Finally, bacterial and viral infections have also been linked to the development of ASD when either is experienced during pregnancy. By replicating the immune system's response to influenza in pregnant rodents, researchers noted “reduced CB1 (cannabinoid receptor) binding” in offspring. Their findings could suggest that an underactive endocannabinoid system is linked to ASD.
Dr. Adi Aran - world’s first pre-clinical research on humans
Pre-clinical trials are nearly always conducted on rat models. However, Dr. Adi Aran’s pioneering study marks the first pre-clinical trial to try and evaluate the use of cannabis for treating autism in children. Operating out of the Shaare Zedek Medical Centre in Jerusalem, 60 children were treated with an orally administered mixture containing both CBD and THC. The mix featured a 20:1 ratio in favour of CBD.
All the children had been diagnosed with ASD and were aged between five and eighteen. Patients found “behavioural outbreaks were much improved or very much improved in 61% of patients”. In regards to difficulty communicating, 47% of patients reported improvement. Adverse side effects included sleep disturbances (14%), irritability (9%), and a loss of appetite (9%).
While there is still an incredible amount we need to learn about CBD’s feasibility as a treatment option, the findings support the need for a larger trial with double the amount of participants. Thankfully, the Israeli government agreed, and Dr. Adi Aran was able to progress from a pre-clinical trial to a larger clinical trial.
Cannabinoids for Behavioral Problems in Children With ASD (CBA)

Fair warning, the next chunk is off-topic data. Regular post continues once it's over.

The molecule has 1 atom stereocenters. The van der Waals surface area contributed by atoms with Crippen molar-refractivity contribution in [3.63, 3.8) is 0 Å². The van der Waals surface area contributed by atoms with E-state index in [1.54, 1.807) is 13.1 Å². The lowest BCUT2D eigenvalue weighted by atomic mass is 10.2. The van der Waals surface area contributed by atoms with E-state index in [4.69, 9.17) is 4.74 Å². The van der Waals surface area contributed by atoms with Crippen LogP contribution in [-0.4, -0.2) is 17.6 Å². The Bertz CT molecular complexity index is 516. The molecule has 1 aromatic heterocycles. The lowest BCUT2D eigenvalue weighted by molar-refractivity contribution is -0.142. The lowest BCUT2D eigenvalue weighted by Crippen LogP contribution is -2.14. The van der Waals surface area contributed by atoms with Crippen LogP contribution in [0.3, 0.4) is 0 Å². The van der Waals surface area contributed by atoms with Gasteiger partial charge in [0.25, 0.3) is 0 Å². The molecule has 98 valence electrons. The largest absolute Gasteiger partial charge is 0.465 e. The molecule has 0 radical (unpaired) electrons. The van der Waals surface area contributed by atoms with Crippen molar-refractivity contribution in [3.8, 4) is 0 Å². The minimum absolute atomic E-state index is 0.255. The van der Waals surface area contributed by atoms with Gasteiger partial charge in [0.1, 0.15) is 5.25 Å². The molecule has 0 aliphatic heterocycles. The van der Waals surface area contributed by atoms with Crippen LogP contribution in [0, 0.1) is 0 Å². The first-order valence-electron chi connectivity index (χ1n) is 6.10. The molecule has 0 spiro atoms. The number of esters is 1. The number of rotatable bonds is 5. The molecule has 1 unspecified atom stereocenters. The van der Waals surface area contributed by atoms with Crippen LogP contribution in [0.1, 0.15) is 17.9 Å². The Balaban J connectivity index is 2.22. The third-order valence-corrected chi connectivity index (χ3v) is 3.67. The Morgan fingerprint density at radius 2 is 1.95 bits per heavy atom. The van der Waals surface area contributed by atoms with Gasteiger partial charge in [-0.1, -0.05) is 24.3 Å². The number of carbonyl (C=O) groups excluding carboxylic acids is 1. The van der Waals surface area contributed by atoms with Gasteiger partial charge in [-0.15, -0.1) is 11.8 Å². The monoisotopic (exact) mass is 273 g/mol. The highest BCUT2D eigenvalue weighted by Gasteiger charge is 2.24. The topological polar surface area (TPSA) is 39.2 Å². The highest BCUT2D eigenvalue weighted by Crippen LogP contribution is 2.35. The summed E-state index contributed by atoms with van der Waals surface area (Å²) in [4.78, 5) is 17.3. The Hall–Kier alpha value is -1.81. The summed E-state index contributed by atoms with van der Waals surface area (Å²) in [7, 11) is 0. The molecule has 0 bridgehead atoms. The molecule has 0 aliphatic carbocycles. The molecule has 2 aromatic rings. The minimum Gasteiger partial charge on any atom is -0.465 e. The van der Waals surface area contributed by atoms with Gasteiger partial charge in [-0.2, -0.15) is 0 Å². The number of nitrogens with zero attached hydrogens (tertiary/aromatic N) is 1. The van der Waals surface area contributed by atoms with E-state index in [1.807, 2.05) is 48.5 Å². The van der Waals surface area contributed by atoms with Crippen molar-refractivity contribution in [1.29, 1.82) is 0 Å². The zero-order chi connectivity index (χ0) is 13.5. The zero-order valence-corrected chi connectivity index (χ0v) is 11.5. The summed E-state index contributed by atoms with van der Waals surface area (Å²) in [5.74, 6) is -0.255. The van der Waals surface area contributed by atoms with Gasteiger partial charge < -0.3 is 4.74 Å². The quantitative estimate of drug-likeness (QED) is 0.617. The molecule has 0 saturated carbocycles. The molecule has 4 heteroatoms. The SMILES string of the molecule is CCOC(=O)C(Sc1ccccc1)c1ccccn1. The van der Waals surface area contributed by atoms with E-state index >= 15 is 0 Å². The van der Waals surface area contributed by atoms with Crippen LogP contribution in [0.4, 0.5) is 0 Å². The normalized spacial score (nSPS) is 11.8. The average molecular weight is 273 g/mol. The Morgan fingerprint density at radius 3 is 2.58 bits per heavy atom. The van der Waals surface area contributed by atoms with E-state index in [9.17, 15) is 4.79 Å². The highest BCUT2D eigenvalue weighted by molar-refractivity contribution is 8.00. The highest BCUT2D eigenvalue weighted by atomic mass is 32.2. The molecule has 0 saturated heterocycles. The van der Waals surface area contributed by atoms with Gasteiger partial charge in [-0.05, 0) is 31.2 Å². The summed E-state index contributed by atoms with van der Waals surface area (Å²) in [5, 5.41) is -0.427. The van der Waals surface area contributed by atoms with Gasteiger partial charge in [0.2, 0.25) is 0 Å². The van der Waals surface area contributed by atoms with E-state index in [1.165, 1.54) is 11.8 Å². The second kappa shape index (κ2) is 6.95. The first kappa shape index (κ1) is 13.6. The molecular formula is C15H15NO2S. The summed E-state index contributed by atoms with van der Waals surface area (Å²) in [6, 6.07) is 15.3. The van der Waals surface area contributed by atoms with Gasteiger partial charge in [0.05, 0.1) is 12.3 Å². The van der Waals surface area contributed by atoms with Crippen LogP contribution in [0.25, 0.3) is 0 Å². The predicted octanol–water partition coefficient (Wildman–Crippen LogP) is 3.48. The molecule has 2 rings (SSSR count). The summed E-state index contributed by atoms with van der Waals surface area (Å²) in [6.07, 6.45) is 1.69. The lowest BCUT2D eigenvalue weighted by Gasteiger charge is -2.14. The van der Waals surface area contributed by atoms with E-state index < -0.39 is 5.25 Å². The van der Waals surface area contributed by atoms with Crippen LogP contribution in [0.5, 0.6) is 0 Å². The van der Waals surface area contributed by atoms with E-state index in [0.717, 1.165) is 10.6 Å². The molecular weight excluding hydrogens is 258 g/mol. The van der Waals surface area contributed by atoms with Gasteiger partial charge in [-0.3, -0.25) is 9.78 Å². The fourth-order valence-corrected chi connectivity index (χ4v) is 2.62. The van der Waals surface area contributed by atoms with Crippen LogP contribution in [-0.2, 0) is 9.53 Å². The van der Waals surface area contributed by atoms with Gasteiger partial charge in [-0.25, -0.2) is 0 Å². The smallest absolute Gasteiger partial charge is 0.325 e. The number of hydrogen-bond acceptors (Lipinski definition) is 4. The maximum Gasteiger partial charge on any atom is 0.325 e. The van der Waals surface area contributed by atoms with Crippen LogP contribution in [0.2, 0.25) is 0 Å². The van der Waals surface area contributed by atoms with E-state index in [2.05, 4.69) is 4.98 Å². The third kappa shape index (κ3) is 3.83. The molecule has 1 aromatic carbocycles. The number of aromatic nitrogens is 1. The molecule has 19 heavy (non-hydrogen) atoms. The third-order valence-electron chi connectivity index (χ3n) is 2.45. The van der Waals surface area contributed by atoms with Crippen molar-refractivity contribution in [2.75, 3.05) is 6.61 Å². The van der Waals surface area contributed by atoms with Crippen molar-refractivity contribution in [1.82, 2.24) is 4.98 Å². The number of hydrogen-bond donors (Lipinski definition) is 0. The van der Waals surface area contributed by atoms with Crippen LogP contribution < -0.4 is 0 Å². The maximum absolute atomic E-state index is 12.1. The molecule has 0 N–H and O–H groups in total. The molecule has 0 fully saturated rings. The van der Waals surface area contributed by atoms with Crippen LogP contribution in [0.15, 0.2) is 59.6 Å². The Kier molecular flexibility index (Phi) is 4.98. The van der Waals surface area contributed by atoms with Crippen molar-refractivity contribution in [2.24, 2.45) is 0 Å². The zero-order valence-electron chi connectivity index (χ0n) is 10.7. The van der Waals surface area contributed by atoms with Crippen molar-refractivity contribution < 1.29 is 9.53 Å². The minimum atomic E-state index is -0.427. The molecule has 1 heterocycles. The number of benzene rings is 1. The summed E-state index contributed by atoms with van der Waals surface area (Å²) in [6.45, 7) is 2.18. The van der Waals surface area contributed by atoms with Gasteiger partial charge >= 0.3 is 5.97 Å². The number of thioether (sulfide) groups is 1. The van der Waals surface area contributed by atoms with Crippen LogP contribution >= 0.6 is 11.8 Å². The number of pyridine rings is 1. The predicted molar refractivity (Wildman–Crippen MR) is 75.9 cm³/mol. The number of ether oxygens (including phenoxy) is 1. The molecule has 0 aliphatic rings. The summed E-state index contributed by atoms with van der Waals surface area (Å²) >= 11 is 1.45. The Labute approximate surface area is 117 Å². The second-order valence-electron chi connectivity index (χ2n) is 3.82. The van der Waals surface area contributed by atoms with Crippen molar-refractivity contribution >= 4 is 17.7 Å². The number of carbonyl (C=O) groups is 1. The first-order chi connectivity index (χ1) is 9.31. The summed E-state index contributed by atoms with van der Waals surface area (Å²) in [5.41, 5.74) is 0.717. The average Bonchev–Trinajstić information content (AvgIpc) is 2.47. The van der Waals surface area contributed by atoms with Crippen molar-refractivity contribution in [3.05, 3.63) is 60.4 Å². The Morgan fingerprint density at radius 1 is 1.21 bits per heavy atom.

In moving to a clinical trial, Dr. Adi Aran was able to increase the scale of his study. The original pre-clinical trial featured 60 children; this time, 150 participants were enrolled. The research was based on a double-blind, randomised, placebo-controlled trial.
Still underway, the estimated completion date is July 2019. The study is using a similar cannabinoid formula (CBD:THC, 20:1) created using whole plant extraction. This means the key chemical components of cannabis will be retained, rather than isolated, before being mixed with olive oil.
Cannabidivarin (CBDV) vs. Placebo in Children With Autism Spectrum Disorder (ASD)
Carried out over 12 weeks, 100 child participants are currently being reviewed to see how CBDV impacts their symptoms of ASD. Similar to CBD, CBDV is being matched with a placebo to ensure the integrity of results. The study, conducted by Eric Hollander at Montefiore Medical Center is in collaboration with the United States Department of Defence. It will, however, be some time before we see the outcome. The clinical trial is due to be completed in September 2021.
Shifting Brain Excitation-Inhibition Balance in Autism Spectrum Disorder
In the UK, King’s College London is also exploring the possibility of cannabinoids in the effective treatment of ASD. Thirty-eight adult men, some with ASD and some without, will be given acute doses of CBD and CBDV alongside a placebo. Special imaging equipment will then be used to map their brain biochemistry during the trial. Planned completion is April 2019. Dr. Grainne McAlonan who is leading the study comes highly regarded for her work in the field of neuroscience.